SunEdison, which grew from making chemicals and components for solar modules to become a giant of the renewable energy business, is preparing for bankruptcy, according to a filing with regulators on Friday.
The filing signaled the potential end to SunEdison’s ambition to become the world’s leading renewable energy development company. And it comes after the fall of another clean energy company, Abengoa, which is going through proceedings in the United States and Spain as it seeks to avoid becoming that country’s largest corporate failure.
In the end, SunEdison’s fall offers a cautionary tale on the dangers of trying to grow in too many directions at once, analysts said.
“They got ahead of themselves,” said Walter Nasdeo, managing director at Ardour Asset Management, a clean energy investor. “It’s a mess.”
According to the filing, made with the Securities and Exchange Commission, the company is negotiating with creditors to finance its restructuring in a potential bankruptcy filing.
Those talks, though, are “still ongoing, and there can be no assurance that any agreement will be reached,” the company said in the filing, which included a presentation made to creditors on March 17. According to that, the company was running out of cash and would need a $310 million loan to make it through the bankruptcy process. It has already reduced staff 40 percent from October 2015 levels, a reduction it plans to push to 50 percent.
SunEdison’s precarious situation was hardly a surprise. It was once a Wall Street darling, but its stock price began plummeting last summer as investors lost confidence in the industry and criticized its decision to move into the residential rooftop solar business by trying to acquire Vivint Solar.
From the start, the Vivint deal drew resistance from prominent investors, including David Tepper, whose hedge fund, Appaloosa Management, sued to block the deal. The proposed merger was scrapped last month.
But the company’s outlook continued to deteriorate in recent weeks. One of its subsidiaries, TerraForm Global, publicly raised the possibility of its parent’s bankruptcy. In addition, SunEdison acknowledged that it was under investigation by the Securities and Exchange Commission and the Justice Department over financing activities in connection with its subsidiaries, the attempted Vivint purchase and a project in Uruguay.
Now, Vivint is suing SunEdison for failing to complete the acquisition, as are investors, creditors and one of SunEdison’s own subsidiaries.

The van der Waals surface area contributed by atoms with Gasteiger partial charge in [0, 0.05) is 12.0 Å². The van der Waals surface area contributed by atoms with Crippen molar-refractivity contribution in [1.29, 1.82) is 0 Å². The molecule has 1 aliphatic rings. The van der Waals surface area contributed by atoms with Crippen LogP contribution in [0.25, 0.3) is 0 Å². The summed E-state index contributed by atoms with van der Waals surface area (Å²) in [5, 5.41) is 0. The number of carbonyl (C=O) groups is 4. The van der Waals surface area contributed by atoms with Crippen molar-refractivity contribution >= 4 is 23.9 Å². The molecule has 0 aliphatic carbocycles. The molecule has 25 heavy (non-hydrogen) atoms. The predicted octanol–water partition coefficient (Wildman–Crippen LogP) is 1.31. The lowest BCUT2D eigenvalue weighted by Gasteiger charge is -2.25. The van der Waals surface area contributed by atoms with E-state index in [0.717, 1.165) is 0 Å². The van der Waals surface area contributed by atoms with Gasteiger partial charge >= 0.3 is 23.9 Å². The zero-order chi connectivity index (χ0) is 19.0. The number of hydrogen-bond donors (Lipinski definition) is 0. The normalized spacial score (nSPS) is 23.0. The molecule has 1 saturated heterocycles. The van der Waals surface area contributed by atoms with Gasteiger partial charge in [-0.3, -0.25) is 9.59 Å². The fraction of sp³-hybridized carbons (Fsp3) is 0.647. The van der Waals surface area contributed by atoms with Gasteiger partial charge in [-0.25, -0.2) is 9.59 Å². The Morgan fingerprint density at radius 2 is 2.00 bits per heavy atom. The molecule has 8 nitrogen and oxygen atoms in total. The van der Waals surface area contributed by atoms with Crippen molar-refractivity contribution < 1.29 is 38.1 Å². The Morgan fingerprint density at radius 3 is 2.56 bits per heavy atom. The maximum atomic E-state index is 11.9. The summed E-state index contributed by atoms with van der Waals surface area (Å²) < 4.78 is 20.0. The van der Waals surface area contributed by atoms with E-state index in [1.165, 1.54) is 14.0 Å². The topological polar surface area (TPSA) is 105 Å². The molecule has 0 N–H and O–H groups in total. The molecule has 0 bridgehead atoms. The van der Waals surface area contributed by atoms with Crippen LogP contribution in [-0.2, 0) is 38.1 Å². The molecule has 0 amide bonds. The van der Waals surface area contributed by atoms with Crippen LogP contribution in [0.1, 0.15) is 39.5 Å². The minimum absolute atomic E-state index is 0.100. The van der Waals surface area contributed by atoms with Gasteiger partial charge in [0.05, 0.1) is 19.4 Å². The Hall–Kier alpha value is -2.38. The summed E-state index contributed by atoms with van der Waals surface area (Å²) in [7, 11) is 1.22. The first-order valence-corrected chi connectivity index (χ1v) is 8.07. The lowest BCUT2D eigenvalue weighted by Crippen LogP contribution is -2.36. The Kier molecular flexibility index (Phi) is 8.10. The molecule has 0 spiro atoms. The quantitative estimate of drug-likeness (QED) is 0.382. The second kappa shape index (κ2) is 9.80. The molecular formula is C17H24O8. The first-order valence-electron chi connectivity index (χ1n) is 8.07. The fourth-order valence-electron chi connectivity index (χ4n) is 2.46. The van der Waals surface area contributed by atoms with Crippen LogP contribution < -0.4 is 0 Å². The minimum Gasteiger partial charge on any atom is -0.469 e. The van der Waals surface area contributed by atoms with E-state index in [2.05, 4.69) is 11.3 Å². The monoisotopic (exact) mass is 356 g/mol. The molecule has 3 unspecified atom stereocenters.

SunEdison’s troubles stemmed from its rapid growth across several areas, analysts said. Not only did it expand its financing options with the formation of two newfangled subsidiaries known as yieldcos, but it also went on a buying spree as it moved into different kinds of energy projects. Those included forays into wind, energy storage and residential solar, while at the same time the company looked to expand its manufacturing operations in large markets like India, China and Brazil.
The result was a ballooning debt, which grew to more than $11 billion by the end of the third quarter of last year. Analysts saw signs of distress as the company used some of that money to acquire new projects to help satisfy the company’s cash-hungry yieldcos. The yieldcos are affiliated public companies that help raise cheaper capital by buying and operating the power plants that the parent companies develop, collecting the contracted electricity fees and paying the bulk of them out as dividends.
But investors in the yieldcos complained that SunEdison was improperly using their money to finance its own ventures and striking terms that were more favorable to the parent company.
“They’d kind of created a three-headed dog where all the heads were biting at each other,” said Tyler Ogden, a research associate at Lux Research.
As the pressure to raise revenue mounted, SunEdison began looking to sell off power projects and close manufacturing plants to stave off bankruptcy.
Now, it is unclear how it and its affiliates will emerge. But, analysts said, SunEdison’s difficulties were largely of its own making rather than a sign of impending doom for renewable energy.
“A company needs to focus in on one core strength,” Mr. Ogden said, “growing from that as a base instead of expanding rapidly into all possible markets, as well as different applications.”
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